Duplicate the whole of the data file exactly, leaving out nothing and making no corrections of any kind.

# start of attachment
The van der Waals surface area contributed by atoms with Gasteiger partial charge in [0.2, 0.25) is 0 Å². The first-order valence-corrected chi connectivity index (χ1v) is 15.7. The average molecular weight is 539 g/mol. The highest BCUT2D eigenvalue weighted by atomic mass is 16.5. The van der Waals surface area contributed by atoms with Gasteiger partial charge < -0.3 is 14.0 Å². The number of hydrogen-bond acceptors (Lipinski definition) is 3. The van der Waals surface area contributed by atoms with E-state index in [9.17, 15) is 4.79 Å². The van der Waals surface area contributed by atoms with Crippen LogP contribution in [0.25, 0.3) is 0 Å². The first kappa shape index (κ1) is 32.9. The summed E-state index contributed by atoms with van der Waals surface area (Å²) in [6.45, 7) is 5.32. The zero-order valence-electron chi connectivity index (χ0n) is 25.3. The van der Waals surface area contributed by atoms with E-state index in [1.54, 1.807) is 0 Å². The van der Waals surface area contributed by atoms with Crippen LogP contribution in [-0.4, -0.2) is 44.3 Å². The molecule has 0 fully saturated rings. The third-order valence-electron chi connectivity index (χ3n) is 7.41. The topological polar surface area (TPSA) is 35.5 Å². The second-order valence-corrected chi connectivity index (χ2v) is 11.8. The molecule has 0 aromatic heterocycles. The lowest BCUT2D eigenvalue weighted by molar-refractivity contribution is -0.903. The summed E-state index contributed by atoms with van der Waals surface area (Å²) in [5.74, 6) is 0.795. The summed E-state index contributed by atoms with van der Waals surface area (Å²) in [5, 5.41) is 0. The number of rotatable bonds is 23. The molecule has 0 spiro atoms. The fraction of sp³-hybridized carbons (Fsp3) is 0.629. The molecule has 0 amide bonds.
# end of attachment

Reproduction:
The van der Waals surface area contributed by atoms with Gasteiger partial charge in [0.2, 0.25) is 0 Å². The first-order valence-corrected chi connectivity index (χ1v) is 15.7. The average molecular weight is 539 g/mol. The highest BCUT2D eigenvalue weighted by atomic mass is 16.5. The van der Waals surface area contributed by atoms with Gasteiger partial charge < -0.3 is 14.0 Å². The number of hydrogen-bond acceptors (Lipinski definition) is 3. The van der Waals surface area contributed by atoms with E-state index in [9.17, 15) is 4.79 Å². The van der Waals surface area contributed by atoms with Crippen LogP contribution in [0.25, 0.3) is 0 Å². The first kappa shape index (κ1) is 32.9. The summed E-state index contributed by atoms with van der Waals surface area (Å²) in [6.45, 7) is 5.32. The zero-order valence-electron chi connectivity index (χ0n) is 25.3. The van der Waals surface area contributed by atoms with E-state index in [1.54, 1.807) is 0 Å². The van der Waals surface area contributed by atoms with Crippen LogP contribution in [-0.4, -0.2) is 44.3 Å². The molecule has 0 fully saturated rings. The third-order valence-electron chi connectivity index (χ3n) is 7.41. The topological polar surface area (TPSA) is 35.5 Å². The second-order valence-corrected chi connectivity index (χ2v) is 11.8. The molecule has 0 aromatic heterocycles. The lowest BCUT2D eigenvalue weighted by molar-refractivity contribution is -0.903. The summed E-state index contributed by atoms with van der Waals surface area (Å²) in [5.74, 6) is 0.795. The summed E-state index contributed by atoms with van der Waals surface area (Å²) in [5, 5.41) is 0. The number of rotatable bonds is 23. The molecule has 0 spiro atoms. The fraction of sp³-hybridized carbons (Fsp3) is 0.629. The molecule has 0 amide bonds.